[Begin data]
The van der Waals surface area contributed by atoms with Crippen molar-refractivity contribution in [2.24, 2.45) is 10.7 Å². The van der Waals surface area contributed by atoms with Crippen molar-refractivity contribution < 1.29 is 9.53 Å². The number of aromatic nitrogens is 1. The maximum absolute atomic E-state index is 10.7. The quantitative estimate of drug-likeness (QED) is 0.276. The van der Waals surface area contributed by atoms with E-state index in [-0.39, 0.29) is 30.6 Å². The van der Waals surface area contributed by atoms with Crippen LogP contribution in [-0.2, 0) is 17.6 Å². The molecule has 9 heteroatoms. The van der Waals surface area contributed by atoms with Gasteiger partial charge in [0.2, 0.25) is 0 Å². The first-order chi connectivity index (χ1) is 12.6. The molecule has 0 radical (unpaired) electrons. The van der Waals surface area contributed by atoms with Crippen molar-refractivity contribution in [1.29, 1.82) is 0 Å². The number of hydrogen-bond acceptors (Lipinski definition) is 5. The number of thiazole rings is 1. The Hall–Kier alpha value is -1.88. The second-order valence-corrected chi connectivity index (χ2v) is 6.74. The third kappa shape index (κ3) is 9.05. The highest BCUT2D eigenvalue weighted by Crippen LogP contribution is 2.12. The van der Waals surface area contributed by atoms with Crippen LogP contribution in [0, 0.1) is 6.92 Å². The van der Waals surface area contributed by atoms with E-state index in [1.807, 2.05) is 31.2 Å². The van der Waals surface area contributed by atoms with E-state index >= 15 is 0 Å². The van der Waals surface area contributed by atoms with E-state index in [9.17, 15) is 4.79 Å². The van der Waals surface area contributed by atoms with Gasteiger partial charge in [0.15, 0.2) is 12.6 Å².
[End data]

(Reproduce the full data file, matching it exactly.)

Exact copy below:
The van der Waals surface area contributed by atoms with Crippen molar-refractivity contribution in [2.24, 2.45) is 10.7 Å². The van der Waals surface area contributed by atoms with Crippen molar-refractivity contribution < 1.29 is 9.53 Å². The number of aromatic nitrogens is 1. The maximum absolute atomic E-state index is 10.7. The quantitative estimate of drug-likeness (QED) is 0.276. The van der Waals surface area contributed by atoms with E-state index in [-0.39, 0.29) is 30.6 Å². The van der Waals surface area contributed by atoms with Crippen LogP contribution in [-0.2, 0) is 17.6 Å². The molecule has 9 heteroatoms. The van der Waals surface area contributed by atoms with Gasteiger partial charge in [0.2, 0.25) is 0 Å². The first-order chi connectivity index (χ1) is 12.6. The molecule has 0 radical (unpaired) electrons. The van der Waals surface area contributed by atoms with Crippen molar-refractivity contribution in [1.29, 1.82) is 0 Å². The number of hydrogen-bond acceptors (Lipinski definition) is 5. The number of thiazole rings is 1. The Hall–Kier alpha value is -1.88. The second-order valence-corrected chi connectivity index (χ2v) is 6.74. The third kappa shape index (κ3) is 9.05. The highest BCUT2D eigenvalue weighted by Crippen LogP contribution is 2.12. The van der Waals surface area contributed by atoms with Crippen LogP contribution in [0, 0.1) is 6.92 Å². The van der Waals surface area contributed by atoms with E-state index in [1.807, 2.05) is 31.2 Å². The van der Waals surface area contributed by atoms with E-state index >= 15 is 0 Å². The van der Waals surface area contributed by atoms with E-state index in [9.17, 15) is 4.79 Å². The van der Waals surface area contributed by atoms with Gasteiger partial charge in [0.15, 0.2) is 12.6 Å².